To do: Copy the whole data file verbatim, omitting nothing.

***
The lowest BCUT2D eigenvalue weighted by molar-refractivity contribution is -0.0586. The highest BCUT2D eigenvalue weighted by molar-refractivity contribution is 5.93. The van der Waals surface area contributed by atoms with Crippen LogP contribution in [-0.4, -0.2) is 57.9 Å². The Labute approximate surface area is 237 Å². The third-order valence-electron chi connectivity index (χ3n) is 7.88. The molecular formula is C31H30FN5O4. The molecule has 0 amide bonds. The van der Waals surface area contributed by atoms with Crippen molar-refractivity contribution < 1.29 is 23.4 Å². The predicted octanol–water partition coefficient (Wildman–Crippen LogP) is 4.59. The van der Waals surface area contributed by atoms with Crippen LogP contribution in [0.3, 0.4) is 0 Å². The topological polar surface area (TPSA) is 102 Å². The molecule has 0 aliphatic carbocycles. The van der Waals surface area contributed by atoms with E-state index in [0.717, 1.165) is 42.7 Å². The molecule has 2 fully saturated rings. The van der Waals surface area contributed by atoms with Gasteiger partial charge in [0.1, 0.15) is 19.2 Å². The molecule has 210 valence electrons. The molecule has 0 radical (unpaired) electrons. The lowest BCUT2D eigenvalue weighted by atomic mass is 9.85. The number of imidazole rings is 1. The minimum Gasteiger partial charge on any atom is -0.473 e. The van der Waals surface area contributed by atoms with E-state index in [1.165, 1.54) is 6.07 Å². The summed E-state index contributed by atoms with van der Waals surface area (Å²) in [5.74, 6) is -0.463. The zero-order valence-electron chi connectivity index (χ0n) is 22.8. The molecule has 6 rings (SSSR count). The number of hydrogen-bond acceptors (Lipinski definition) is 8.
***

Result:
The lowest BCUT2D eigenvalue weighted by molar-refractivity contribution is -0.0586. The highest BCUT2D eigenvalue weighted by molar-refractivity contribution is 5.93. The van der Waals surface area contributed by atoms with Crippen LogP contribution in [-0.4, -0.2) is 57.9 Å². The Labute approximate surface area is 237 Å². The third-order valence-electron chi connectivity index (χ3n) is 7.88. The molecular formula is C31H30FN5O4. The molecule has 0 amide bonds. The van der Waals surface area contributed by atoms with Crippen molar-refractivity contribution < 1.29 is 23.4 Å². The predicted octanol–water partition coefficient (Wildman–Crippen LogP) is 4.59. The van der Waals surface area contributed by atoms with Crippen LogP contribution in [0.3, 0.4) is 0 Å². The topological polar surface area (TPSA) is 102 Å². The molecule has 0 aliphatic carbocycles. The van der Waals surface area contributed by atoms with E-state index in [0.717, 1.165) is 42.7 Å². The molecule has 2 fully saturated rings. The van der Waals surface area contributed by atoms with Gasteiger partial charge in [0.1, 0.15) is 19.2 Å². The molecule has 210 valence electrons. The molecule has 0 radical (unpaired) electrons. The lowest BCUT2D eigenvalue weighted by atomic mass is 9.85. The number of imidazole rings is 1. The minimum Gasteiger partial charge on any atom is -0.473 e. The van der Waals surface area contributed by atoms with E-state index in [1.165, 1.54) is 6.07 Å². The summed E-state index contributed by atoms with van der Waals surface area (Å²) in [5.74, 6) is -0.463. The zero-order valence-electron chi connectivity index (χ0n) is 22.8. The molecule has 6 rings (SSSR count). The number of hydrogen-bond acceptors (Lipinski definition) is 8.